"I want to speak to Mr. Sturgis," she said.
"Oh, Mr. Sturgis," said Mrs. Pett. "I wonder if you could
possibly run up here - yes, now. This is Mrs. Peter Pett speaking.
You remember we met some years ago when I was Mrs. Ford. Yes, the
mother of Ogden Ford. I want to consult - You will come up at
once? Thank you so much. Good-bye."
Mrs. Pett hung up the receiver.
MISS TRIMBLE, DETECTIVE
Downstairs, in the dining-room, Jimmy was smoking cigarettes and
reviewing in his mind the peculiarities of the situation, when
Ann came in.
"Oh, there you are," said Ann. "I thought you must have gone
"I have been having a delightful and entertaining conversation
with my old chum, Lord Wisbeach."
"Good gracious! What about?"
"Oh, this and that."
"Not about old times?"
"No, we did not touch upon old times."
"Does he still believe that you are Jimmy Crocker? I'm so
nervous," said Ann, "that I can hardly speak."
"I shouldn't be nervous," said Jimmy encouragingly. "I don't see
how things could be going better."
"That's what makes me nervous. Our luck is too good to last. We
are taking such risks. It would have been bad enough without
Skinner and Lord Wisbeach. At any moment you may make some fatal
slip. Thank goodness, aunt Nesta's suspicions have been squashed
for the time being now that Skinner and Lord Wisbeach have
accepted you as genuine. But then you have only seen them for a
few minutes. When they have been with you a little longer, they
may get suspicious themselves. I can't imagine how you managed to
keep it up with Lord Wisbeach. I should have thought he would be
certain to say something about the time when you were supposed to
be friends in London. We simply mustn't strain our luck. I want
you to go straight to aunt Nesta now and ask her to let Jerry
"You still refuse to let me take Jerry's place?"
"Of course I do. You'll find aunt Nesta upstairs."
"Very well. But suppose I can't persuade her to forgive Jerry?"
"I think she is certain to do anything you ask. You saw how
friendly she was to you at lunch. I don't see how anything can
have happened since lunch to change her."
"Very well. I'll go to her now."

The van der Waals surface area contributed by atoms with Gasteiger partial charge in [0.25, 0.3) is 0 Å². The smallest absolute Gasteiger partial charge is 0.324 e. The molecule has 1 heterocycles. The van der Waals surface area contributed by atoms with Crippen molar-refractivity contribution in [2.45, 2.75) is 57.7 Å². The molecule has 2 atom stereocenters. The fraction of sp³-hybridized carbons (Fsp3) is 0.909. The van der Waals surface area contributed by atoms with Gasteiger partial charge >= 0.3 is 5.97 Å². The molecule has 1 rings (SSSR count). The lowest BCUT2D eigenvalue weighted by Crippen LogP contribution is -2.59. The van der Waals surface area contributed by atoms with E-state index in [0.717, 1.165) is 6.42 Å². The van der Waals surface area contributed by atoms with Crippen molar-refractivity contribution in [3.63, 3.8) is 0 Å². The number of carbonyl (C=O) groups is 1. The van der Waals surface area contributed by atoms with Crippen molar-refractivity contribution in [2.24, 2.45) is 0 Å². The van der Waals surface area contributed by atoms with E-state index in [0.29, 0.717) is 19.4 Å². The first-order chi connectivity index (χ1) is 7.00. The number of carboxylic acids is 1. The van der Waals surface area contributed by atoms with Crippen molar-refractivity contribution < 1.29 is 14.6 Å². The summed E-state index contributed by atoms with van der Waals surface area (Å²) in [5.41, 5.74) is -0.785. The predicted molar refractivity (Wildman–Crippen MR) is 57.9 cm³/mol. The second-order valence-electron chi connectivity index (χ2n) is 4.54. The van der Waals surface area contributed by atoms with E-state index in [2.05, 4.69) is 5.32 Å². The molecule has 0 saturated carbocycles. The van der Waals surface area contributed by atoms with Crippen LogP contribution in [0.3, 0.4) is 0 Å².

"And when you have seen her, go to the library and wait for me.
It's the second room along the passage outside here. I have
promised to drive Lord Wisbeach down to his hotel in my car. I
met him outside just now and he tells me aunt Nesta has invited
him to stay here, so he wants to go and get his things ready. I
shan't be twenty minutes. I shall come straight back."
Jimmy found himself vaguely disquieted by this piece of
"Lord Wisbeach is coming to stay here?"
"Oh, nothing. Well, I'll go and see Mrs. Pett."
No traces of the disturbance which had temporarily ruffled the
peace of the drawing-room were to be observed when Jimmy reached
it. The receiver of the telephone was back on its hook, Mrs. Pett
back in her chair, the dog Aida back in her basket. Mrs. Pett,
her mind at ease now that she had taken the step of summoning Mr.
Sturgis, was reading a book, one of her own, and was absorbed in
it. The dog Aida slumbered noisily.
The sight of Jimmy, however, roused Mrs. Pett from her literary
calm. To her eye, after what Lord Wisbeach had revealed there was
something sinister in the very way in which he walked into the
room. He made her flesh creep. In "A Society Thug" (Mobbs and
Stifien, $1.35 net, all rights of translation reserved, including
the Scandinavian) she had portrayed just such a man - smooth,
specious, and formidable. Instinctively, as she watched Jimmy,
her mind went back to the perfectly rotten behaviour of her own
Marsden Tuke (it was only in the last chapter but one that they
managed to foil his outrageous machinations), and it seemed to
her that here was Tuke in the flesh. She had pictured him, she
remembered, as a man of agreeable exterior, the better calculated
to deceive and undo the virtuous; and the fact that Jimmy was a
presentable-looking young man only made him appear viler in her
eyes. In a word, she could hardly have been in less suitable